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THE story is taken from Ariosto, Orl. Fur. b. v.
POPE. It is true, as Mr. Pope has observed, that somewhat resembling the story of this play is to be found in the fifth book of the Orlando Furioso. In Spenser's Fairy Queen, b. ii. c. iv. as remote an original may be traced. A novel, however, of Belleforest, copied from another of Bandello, seems to have furnished Shakspeare with his fable, as it approaches nearer in all its particulars to the play before us, than any other performance known to be extant. I have seen so many versions from this once popular collection, that I entertain no doubt but that a great majority of the tales it comprehends have made their appearance in an English dress. Of that particular story which I have just mentioned, viz. the 18th history in the third volume, no translation has hitherto been met with.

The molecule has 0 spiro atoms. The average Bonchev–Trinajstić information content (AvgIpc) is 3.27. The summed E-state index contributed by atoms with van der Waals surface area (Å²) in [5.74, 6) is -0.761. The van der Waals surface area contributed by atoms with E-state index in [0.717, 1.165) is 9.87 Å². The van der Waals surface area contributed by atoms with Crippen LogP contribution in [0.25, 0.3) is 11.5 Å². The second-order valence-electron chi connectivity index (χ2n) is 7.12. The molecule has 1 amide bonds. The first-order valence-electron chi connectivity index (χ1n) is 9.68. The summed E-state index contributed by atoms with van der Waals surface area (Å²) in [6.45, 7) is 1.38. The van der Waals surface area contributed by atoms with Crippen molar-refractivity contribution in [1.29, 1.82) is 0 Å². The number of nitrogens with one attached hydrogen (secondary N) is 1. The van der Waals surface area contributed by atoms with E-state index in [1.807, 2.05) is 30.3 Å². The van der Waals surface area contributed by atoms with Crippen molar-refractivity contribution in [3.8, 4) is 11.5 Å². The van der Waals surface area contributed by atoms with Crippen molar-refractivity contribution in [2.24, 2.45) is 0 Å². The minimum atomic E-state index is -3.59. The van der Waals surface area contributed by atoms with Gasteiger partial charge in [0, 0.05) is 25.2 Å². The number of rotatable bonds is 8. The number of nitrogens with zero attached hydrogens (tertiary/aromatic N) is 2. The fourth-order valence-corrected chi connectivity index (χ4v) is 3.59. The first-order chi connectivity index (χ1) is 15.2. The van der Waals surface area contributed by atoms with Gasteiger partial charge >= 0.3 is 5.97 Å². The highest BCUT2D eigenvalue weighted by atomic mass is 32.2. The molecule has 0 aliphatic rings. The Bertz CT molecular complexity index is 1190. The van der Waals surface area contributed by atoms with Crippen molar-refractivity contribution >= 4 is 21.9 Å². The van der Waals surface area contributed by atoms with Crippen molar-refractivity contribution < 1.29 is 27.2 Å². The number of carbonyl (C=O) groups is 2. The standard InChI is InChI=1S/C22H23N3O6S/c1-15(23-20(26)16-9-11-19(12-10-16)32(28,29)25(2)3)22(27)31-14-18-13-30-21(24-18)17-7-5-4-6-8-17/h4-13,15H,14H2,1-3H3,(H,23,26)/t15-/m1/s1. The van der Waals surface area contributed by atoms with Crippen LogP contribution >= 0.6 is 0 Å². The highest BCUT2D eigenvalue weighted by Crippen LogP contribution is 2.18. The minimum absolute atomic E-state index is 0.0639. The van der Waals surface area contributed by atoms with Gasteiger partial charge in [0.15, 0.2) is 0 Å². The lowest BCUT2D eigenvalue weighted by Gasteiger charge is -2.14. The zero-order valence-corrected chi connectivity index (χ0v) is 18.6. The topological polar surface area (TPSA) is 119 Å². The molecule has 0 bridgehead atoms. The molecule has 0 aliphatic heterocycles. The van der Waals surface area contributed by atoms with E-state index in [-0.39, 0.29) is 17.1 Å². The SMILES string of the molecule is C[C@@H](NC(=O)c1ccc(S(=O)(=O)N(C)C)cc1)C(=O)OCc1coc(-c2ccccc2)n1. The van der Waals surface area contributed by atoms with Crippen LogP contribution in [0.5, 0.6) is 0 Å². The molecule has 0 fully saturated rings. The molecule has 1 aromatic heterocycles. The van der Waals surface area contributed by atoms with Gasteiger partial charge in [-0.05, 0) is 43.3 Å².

This play was entered at Stationers' Hall, Aug. 23, 1600. STEEVENS.
Ariosto is continually quoted for the fable of Much Ado about Nothing, but I suspect our poet to have been satisfied with the Geneura of Turberville. "The tale (says Harington) is a pretie comical matter, and hath bin written in English verse some few years past, learnedly and with good grace, though in verse of another kind, by M. George Turbervil." Ariosto, fol. 1591, p. 39. FARMER.
I suppose this comedy to have been written in 1600, in which year it was printed. See An Attempt to ascertain the Order of Shakspeare's Plays. MALONE.